Soon the tide really began to rip and staying in touch with the bait became really difficult so we upped anchor and moved to Bayswater to fish in the moorings. Our baits were stripped constantly so we moved again to Watchman's Island. As the sun dipped the fish went off the bite and it was time for home.

Wednesday, January 30, 2013

What we really do...

Someone posted this up on a local forum. I thought it describes what we really do quite well.

Saturday, January 26, 2013

Figuring the Big Muddy

Manukau Harbour is a great unknown for me. I've not fished there often and my most memorable catch was a big trevally that hit a jig - and that happened at least 20 years ago. Last year Jase and I decided to give it as much of a nudge as we could. His spear fishing experience had him telling me that the top of the incoming tide either early in the morning or late in the evening would be the best time to get shots. We're after kingfish, and we want to get a goodie on the fly rod. Other guys have done it out there. Speaking to my mate Simon who has the harbour as a picturesque backdrop to his home, he kindly told me that our plan was pretty much on track, if somewhat early in the year. His perfect scenario matched what we were doing, except it would be February rather than January.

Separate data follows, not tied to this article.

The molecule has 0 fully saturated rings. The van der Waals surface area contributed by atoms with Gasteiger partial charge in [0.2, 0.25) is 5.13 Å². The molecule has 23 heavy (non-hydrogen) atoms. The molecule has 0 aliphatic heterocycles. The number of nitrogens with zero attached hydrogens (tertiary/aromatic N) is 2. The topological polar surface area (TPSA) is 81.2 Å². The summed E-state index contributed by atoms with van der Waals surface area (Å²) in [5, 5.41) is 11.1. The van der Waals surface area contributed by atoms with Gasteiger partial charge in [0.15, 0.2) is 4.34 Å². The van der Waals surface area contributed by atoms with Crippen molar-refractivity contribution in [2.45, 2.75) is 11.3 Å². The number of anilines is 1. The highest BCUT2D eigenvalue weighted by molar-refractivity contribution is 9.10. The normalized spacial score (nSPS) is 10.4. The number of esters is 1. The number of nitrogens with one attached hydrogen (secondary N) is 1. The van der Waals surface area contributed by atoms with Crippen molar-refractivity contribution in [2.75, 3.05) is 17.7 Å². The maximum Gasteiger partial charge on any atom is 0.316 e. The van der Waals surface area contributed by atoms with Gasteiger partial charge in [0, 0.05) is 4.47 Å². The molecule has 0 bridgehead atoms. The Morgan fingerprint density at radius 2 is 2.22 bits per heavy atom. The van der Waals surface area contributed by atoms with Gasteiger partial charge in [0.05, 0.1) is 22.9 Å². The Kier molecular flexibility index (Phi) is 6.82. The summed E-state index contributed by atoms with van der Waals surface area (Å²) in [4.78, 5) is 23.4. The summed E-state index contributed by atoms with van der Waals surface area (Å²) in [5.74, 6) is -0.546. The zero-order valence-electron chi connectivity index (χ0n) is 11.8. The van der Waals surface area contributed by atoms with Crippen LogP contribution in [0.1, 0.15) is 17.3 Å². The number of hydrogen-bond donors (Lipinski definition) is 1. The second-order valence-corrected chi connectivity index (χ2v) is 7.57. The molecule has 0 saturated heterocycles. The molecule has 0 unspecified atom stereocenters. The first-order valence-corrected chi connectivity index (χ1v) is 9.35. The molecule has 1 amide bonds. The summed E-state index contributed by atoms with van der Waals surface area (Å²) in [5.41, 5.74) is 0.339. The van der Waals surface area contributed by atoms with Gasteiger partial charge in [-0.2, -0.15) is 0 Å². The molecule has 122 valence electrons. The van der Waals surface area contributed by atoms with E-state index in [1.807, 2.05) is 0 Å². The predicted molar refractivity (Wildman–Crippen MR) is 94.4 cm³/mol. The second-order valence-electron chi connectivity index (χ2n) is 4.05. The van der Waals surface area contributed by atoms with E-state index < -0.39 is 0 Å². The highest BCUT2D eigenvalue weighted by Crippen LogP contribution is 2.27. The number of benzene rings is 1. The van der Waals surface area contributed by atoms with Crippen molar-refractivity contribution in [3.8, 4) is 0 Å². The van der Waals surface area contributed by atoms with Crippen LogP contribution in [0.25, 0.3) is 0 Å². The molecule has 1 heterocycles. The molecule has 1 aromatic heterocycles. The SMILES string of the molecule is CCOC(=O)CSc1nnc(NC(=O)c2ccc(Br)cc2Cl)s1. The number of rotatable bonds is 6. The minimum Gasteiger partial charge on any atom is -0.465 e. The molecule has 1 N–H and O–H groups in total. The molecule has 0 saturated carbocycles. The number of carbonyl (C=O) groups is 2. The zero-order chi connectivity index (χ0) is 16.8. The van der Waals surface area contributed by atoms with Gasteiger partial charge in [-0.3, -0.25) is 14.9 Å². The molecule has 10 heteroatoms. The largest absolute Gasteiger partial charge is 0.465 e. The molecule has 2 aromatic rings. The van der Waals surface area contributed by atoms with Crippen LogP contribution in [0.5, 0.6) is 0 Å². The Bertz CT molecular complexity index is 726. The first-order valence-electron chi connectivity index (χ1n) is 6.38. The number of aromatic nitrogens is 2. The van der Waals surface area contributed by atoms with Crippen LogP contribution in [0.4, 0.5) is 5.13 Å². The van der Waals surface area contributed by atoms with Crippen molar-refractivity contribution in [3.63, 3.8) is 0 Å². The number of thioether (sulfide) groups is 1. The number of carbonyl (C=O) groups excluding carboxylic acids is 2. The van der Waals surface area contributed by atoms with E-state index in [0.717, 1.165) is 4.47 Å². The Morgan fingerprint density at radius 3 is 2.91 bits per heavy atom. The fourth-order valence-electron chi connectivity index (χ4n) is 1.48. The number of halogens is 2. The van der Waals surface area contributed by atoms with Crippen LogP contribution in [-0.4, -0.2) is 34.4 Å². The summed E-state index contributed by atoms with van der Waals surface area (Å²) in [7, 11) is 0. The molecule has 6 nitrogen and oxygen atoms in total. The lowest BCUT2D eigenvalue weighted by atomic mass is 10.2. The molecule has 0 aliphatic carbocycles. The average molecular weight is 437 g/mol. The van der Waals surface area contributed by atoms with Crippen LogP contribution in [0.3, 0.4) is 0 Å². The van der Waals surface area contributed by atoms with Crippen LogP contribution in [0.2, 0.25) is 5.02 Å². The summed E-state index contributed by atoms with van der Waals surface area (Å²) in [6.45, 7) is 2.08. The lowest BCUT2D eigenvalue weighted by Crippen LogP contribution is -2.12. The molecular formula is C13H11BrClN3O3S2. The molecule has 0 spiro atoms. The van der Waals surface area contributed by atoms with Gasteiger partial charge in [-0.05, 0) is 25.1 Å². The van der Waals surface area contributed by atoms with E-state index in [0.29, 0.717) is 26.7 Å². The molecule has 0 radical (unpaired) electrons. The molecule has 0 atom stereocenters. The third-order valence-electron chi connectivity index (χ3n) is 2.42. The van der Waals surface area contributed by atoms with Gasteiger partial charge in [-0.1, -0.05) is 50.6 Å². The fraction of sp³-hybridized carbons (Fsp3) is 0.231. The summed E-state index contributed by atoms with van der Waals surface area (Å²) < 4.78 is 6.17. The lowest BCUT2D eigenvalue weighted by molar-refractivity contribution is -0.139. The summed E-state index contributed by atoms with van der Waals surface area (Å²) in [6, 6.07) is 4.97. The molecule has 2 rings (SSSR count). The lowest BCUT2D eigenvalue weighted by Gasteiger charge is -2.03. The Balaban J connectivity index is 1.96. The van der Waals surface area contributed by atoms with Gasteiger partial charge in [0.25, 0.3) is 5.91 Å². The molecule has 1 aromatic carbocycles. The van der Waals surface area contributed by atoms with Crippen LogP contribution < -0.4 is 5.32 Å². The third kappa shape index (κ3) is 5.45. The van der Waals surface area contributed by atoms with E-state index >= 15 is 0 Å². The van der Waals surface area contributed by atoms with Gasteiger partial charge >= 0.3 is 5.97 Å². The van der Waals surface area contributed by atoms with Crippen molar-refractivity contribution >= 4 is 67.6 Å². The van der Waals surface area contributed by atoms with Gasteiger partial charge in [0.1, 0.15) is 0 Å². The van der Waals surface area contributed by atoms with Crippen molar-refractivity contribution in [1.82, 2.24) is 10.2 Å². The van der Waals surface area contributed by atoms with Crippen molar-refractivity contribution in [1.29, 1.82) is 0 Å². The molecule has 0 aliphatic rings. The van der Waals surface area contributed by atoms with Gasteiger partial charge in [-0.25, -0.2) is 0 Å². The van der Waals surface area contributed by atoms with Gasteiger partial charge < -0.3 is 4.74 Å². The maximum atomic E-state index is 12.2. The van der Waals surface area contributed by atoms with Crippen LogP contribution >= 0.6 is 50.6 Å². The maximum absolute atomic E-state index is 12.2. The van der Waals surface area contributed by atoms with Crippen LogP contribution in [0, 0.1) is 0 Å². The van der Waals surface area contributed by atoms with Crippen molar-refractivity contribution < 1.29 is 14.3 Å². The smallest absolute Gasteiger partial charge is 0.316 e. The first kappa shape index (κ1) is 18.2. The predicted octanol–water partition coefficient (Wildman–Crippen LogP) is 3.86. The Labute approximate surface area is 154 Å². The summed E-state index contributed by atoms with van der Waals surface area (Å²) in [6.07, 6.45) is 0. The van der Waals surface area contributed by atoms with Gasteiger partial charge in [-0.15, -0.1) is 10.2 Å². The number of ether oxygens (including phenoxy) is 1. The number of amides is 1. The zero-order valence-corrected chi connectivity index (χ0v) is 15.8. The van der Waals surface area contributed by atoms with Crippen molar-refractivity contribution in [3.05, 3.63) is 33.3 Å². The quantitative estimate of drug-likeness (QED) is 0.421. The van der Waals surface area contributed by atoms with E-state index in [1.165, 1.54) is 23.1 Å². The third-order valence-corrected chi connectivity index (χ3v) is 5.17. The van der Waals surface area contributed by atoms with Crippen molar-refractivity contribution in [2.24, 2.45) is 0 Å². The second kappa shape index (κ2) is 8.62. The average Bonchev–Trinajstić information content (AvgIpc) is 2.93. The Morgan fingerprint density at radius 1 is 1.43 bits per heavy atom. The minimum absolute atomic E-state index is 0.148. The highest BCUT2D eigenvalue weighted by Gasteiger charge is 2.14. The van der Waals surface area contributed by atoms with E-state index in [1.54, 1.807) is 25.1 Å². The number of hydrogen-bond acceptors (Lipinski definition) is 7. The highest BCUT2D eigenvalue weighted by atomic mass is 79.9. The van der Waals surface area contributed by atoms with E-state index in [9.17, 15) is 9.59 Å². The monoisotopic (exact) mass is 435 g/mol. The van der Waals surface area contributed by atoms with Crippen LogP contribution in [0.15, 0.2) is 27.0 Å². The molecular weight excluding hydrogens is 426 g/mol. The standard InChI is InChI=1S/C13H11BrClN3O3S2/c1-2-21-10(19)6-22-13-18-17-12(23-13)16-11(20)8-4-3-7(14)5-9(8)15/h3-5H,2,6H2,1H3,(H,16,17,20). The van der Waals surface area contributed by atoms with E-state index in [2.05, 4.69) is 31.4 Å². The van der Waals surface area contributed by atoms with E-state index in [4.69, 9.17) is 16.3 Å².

I passed Si on the road to Cornwallis, he waved out and I gave him the bird - friendly eh!

Cornwallis is quite a lovely spot, the wharf is a popular fishing destination.

We launched The Booger and headed out to the marker Si had given us the good oil on. The current was ripping and we had wind against tide (again!) for a reasonable choppy ride. Jase had his new Redington #11 teamed with the old Billy Pate Tarpon AR I was lending him and loaded with an SA Streamer Express, pretty much the nicest shooting head going, in my opinion. We set up for the first drift with some expectation - this was the marker that Si had highlighted as having the greatest potential. Jase worked it over completely... nothing home. Or at any of the other markers we worked over the next few hours. Still, it was great being out there, the harbour is quite stunning really.